In , the colourful stripes on tales of wrestlers' hats will indicate the number of times the wrestler became a champion in Naadam Festival in which is held on July 12th-13th each year.

 The winners are honored with titles originated from very ancient days: the winner of the fifth round gets an honorary title of Nachin(falcon), of the 7th and 8th rounds Zaan(elephant), and of the tenth and eleventh rounds Arslan(lion). The wrestler who twice becomes the absolute champion is awarded the title of Avarga (champion). Every subsequent victory by particular champion at the national Naadam-festival will add an epithet to his title, like "the fastest", "the truly mightest". The number of participants in a wrestling match must be the power of 2, such as 32, 64,512 and 1024. When the match begins, wrestlers wave their arms and dance into the site by imitating the movements of lions, deer and eagles.

Archery:The Mongols use a compound bow, built up of layers of horn, sinew, bark and wood. When unstrung, it is not straight, but curved. All archers adopt _the same stance and posture. The target consists of a row several meters across, of small woven leather rings, some painted red, which are laid out laterally on the ground. The openings face upward, providing a challenging exercise in trajectory for the archers. The distance is about 75 meters for men and 60 for women; men shoot 40 arrows and must score not less than 15 points, women shoot 20 arrows to score at least 13 points using the same bow as the men. The one who scores the most points is the winner and the title of Mergen (Supermarksman) is bestowed on him or her.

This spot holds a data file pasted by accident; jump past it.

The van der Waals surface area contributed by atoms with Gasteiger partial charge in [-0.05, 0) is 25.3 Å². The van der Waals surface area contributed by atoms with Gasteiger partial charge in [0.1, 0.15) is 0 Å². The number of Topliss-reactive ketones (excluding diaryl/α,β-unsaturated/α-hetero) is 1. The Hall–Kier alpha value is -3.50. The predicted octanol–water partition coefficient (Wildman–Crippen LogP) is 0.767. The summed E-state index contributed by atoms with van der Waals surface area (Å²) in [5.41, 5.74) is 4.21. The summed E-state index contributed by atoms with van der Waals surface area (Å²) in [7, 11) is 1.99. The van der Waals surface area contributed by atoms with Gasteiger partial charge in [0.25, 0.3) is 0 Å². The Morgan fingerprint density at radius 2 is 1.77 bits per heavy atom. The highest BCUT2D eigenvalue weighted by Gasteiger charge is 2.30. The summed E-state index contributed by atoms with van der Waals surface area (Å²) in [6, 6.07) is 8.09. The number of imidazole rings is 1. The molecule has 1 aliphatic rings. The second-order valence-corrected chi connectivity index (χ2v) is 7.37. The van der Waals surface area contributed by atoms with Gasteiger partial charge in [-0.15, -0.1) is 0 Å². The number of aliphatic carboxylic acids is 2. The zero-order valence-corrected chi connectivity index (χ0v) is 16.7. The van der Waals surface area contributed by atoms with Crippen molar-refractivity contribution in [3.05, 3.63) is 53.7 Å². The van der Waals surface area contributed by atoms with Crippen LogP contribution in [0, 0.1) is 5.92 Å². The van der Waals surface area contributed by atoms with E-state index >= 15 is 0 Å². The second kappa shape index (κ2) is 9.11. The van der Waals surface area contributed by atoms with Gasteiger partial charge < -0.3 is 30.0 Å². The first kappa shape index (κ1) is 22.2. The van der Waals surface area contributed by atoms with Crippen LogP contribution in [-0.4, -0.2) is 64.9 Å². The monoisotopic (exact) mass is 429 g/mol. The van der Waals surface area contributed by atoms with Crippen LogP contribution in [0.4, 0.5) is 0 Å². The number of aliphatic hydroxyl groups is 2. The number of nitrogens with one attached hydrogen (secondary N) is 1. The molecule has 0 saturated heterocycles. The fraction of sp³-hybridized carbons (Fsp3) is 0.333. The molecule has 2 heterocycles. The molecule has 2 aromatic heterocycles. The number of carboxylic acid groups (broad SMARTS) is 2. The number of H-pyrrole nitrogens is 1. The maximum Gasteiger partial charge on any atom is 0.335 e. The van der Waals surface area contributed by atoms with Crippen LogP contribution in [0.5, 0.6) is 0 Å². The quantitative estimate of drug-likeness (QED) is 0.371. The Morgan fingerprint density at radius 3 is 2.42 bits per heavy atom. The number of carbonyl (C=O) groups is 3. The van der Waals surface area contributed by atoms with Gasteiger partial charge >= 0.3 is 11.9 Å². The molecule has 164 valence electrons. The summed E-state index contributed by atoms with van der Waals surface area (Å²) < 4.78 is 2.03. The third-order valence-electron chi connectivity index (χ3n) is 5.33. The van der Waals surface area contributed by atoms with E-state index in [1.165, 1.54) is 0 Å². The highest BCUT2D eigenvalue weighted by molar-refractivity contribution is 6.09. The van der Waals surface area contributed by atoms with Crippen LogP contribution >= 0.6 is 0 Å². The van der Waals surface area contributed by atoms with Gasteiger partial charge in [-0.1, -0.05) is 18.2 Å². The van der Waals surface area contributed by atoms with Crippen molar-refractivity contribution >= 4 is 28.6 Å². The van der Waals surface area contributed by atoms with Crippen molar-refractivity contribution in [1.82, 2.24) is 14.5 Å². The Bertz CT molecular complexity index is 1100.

Preparations for Naadam: For example, the training of horses may take months for both horses and nomads.  It's very hard job to train horses for Naadam.  A key to endurance are an empty stomach and the capacity to dissipate heat. For the first, horses are kept on a sophisticated diet while for the latter they have to gallop everyday miles up-hill covered with woolen blankets etc. It's a science.

Naadam in Ulanbaatar:

Pre-Naadam days: